|Memory > Memory Consolidation: NMDAR Extinction may Cause the DOWN State|
At the onset of the UP state, the CABT complexes do not occlude the channel pore of GluN2B-containing NMDARs. They could bind to actin filaments (F-actin). Then, the Ca2+ influx during the UP state may activate cofilin to depolymerize F-actin, resulting in the dissociation of CABT from F-actin (Chapter 20). The dissociated CABT complexes may move toward the membrane-bound NMDARs, but they cannot block GluN2B-NMDARs as long as the S1166 of GluN2B remains phosphorylated by protein kinase A (PKA). The CABT complexes may block NMDARs to silence engram cells only when PKA activity is reduced upon termination of NE stimulation. Therefore, the timing of the DOWN state could be controlled by locus coeruleus (LC) which releases NE to various memory storage areas.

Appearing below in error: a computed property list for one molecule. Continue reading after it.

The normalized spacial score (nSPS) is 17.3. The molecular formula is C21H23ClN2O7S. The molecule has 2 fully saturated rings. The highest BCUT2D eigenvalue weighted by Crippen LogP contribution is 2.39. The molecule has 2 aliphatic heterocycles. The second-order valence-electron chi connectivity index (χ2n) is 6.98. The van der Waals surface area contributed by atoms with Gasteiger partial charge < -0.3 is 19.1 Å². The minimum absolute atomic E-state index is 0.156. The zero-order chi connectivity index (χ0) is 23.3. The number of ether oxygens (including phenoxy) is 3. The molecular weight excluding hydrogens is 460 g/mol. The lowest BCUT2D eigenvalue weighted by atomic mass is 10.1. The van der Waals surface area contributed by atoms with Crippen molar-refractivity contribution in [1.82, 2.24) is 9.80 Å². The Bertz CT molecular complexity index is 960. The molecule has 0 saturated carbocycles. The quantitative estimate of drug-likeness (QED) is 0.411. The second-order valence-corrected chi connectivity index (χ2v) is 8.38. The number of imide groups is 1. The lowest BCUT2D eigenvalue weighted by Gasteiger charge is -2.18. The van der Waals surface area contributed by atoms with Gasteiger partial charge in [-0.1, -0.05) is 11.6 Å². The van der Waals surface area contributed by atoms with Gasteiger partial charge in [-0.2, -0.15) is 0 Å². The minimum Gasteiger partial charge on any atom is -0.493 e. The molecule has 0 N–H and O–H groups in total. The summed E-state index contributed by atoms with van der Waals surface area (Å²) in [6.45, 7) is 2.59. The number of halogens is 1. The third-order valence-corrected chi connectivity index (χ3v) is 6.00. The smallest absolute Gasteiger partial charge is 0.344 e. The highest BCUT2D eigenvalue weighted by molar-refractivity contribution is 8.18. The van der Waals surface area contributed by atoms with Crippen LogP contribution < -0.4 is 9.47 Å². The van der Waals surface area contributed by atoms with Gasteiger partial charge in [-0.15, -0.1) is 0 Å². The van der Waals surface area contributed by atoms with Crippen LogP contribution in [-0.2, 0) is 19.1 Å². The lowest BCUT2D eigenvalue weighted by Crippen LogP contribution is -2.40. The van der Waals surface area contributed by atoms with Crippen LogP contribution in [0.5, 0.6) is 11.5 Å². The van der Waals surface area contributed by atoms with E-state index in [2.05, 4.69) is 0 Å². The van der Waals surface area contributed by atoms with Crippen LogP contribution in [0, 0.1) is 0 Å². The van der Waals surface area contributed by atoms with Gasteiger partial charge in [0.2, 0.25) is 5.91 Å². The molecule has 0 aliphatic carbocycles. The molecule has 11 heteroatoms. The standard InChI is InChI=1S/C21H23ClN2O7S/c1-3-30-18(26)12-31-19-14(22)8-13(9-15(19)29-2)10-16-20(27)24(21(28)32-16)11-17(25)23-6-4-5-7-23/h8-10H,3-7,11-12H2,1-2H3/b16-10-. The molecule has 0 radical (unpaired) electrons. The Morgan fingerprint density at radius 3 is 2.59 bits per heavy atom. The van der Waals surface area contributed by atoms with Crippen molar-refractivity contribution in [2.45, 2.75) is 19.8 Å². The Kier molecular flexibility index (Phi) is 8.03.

During the DOWN state, the Ca2+ level decreases, so is the activity of cofilin. Hence, the F-actin is re-polymerized, capable of binding CABT. In the next cycle, LC neurons release NE to stimulate PKA activity, resulting in dissociation of CABT from NMDARs. The recovery of NMDAR extinction, together with the glutamate provided by sharp wave ripples (SWRs) and astrocytes, may generate the UP state (Chapter 34).
Author: Frank Lee